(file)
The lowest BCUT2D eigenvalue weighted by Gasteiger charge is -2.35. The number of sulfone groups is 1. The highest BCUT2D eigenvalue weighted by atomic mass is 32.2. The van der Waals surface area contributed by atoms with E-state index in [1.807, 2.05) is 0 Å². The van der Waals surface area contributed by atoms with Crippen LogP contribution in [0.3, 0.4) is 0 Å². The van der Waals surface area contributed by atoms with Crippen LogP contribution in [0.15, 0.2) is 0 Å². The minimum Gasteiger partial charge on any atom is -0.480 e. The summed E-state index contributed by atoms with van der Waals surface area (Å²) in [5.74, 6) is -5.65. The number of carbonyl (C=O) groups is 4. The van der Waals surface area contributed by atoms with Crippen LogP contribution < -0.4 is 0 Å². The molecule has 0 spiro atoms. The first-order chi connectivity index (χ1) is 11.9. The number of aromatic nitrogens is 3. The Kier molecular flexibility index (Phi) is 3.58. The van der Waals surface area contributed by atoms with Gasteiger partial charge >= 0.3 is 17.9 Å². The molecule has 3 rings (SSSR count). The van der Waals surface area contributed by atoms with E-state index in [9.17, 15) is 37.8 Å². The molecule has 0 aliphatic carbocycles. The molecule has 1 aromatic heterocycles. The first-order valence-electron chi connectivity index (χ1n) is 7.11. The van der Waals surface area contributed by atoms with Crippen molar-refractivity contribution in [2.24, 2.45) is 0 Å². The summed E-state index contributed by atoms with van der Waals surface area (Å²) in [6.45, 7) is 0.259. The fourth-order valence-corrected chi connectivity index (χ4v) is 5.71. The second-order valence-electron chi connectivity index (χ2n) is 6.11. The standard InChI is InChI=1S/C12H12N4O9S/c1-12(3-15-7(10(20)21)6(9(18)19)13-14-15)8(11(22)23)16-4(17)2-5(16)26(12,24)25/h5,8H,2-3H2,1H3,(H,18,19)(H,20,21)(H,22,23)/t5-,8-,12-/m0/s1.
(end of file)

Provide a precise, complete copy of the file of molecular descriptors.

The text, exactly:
The lowest BCUT2D eigenvalue weighted by Gasteiger charge is -2.35. The number of sulfone groups is 1. The highest BCUT2D eigenvalue weighted by atomic mass is 32.2. The van der Waals surface area contributed by atoms with E-state index in [1.807, 2.05) is 0 Å². The van der Waals surface area contributed by atoms with Crippen LogP contribution in [0.3, 0.4) is 0 Å². The van der Waals surface area contributed by atoms with Crippen LogP contribution in [0.15, 0.2) is 0 Å². The minimum Gasteiger partial charge on any atom is -0.480 e. The summed E-state index contributed by atoms with van der Waals surface area (Å²) in [5.74, 6) is -5.65. The number of carbonyl (C=O) groups is 4. The van der Waals surface area contributed by atoms with Crippen LogP contribution < -0.4 is 0 Å². The molecule has 0 spiro atoms. The first-order chi connectivity index (χ1) is 11.9. The number of aromatic nitrogens is 3. The Kier molecular flexibility index (Phi) is 3.58. The van der Waals surface area contributed by atoms with Gasteiger partial charge >= 0.3 is 17.9 Å². The molecule has 3 rings (SSSR count). The van der Waals surface area contributed by atoms with E-state index in [9.17, 15) is 37.8 Å². The molecule has 0 aliphatic carbocycles. The molecule has 1 aromatic heterocycles. The first-order valence-electron chi connectivity index (χ1n) is 7.11. The van der Waals surface area contributed by atoms with Crippen molar-refractivity contribution in [2.24, 2.45) is 0 Å². The summed E-state index contributed by atoms with van der Waals surface area (Å²) in [6.45, 7) is 0.259. The fourth-order valence-corrected chi connectivity index (χ4v) is 5.71. The second-order valence-electron chi connectivity index (χ2n) is 6.11. The standard InChI is InChI=1S/C12H12N4O9S/c1-12(3-15-7(10(20)21)6(9(18)19)13-14-15)8(11(22)23)16-4(17)2-5(16)26(12,24)25/h5,8H,2-3H2,1H3,(H,18,19)(H,20,21)(H,22,23)/t5-,8-,12-/m0/s1.